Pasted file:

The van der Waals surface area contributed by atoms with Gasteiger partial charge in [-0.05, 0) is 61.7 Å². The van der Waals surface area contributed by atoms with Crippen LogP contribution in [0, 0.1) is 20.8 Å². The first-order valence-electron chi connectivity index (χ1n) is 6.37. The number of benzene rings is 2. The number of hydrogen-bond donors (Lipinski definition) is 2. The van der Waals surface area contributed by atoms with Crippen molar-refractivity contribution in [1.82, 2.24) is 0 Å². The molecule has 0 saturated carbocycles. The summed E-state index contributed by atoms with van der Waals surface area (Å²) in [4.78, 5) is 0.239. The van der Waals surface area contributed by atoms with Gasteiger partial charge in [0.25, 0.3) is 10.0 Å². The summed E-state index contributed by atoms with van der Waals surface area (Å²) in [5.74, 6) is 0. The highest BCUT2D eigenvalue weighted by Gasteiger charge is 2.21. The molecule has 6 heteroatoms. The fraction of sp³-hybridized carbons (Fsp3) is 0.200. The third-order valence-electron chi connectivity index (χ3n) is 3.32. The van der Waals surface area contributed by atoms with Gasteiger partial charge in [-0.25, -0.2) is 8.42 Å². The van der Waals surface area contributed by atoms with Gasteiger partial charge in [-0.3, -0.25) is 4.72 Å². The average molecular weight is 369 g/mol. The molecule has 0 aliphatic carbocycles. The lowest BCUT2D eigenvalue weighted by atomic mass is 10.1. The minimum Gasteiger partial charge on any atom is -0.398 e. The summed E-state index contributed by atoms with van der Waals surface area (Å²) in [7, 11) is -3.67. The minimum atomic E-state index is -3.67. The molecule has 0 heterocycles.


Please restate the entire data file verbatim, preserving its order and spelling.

The van der Waals surface area contributed by atoms with Gasteiger partial charge in [-0.05, 0) is 61.7 Å². The van der Waals surface area contributed by atoms with Crippen LogP contribution in [0, 0.1) is 20.8 Å². The first-order valence-electron chi connectivity index (χ1n) is 6.37. The number of benzene rings is 2. The number of hydrogen-bond donors (Lipinski definition) is 2. The van der Waals surface area contributed by atoms with Crippen molar-refractivity contribution in [1.82, 2.24) is 0 Å². The molecule has 0 saturated carbocycles. The summed E-state index contributed by atoms with van der Waals surface area (Å²) in [4.78, 5) is 0.239. The van der Waals surface area contributed by atoms with Gasteiger partial charge in [0.25, 0.3) is 10.0 Å². The summed E-state index contributed by atoms with van der Waals surface area (Å²) in [5.74, 6) is 0. The highest BCUT2D eigenvalue weighted by Gasteiger charge is 2.21. The molecule has 6 heteroatoms. The fraction of sp³-hybridized carbons (Fsp3) is 0.200. The third-order valence-electron chi connectivity index (χ3n) is 3.32. The van der Waals surface area contributed by atoms with Gasteiger partial charge in [-0.25, -0.2) is 8.42 Å². The van der Waals surface area contributed by atoms with Gasteiger partial charge in [-0.3, -0.25) is 4.72 Å². The average molecular weight is 369 g/mol. The molecule has 0 aliphatic carbocycles. The lowest BCUT2D eigenvalue weighted by atomic mass is 10.1. The minimum Gasteiger partial charge on any atom is -0.398 e. The summed E-state index contributed by atoms with van der Waals surface area (Å²) in [7, 11) is -3.67. The minimum atomic E-state index is -3.67. The molecule has 0 heterocycles.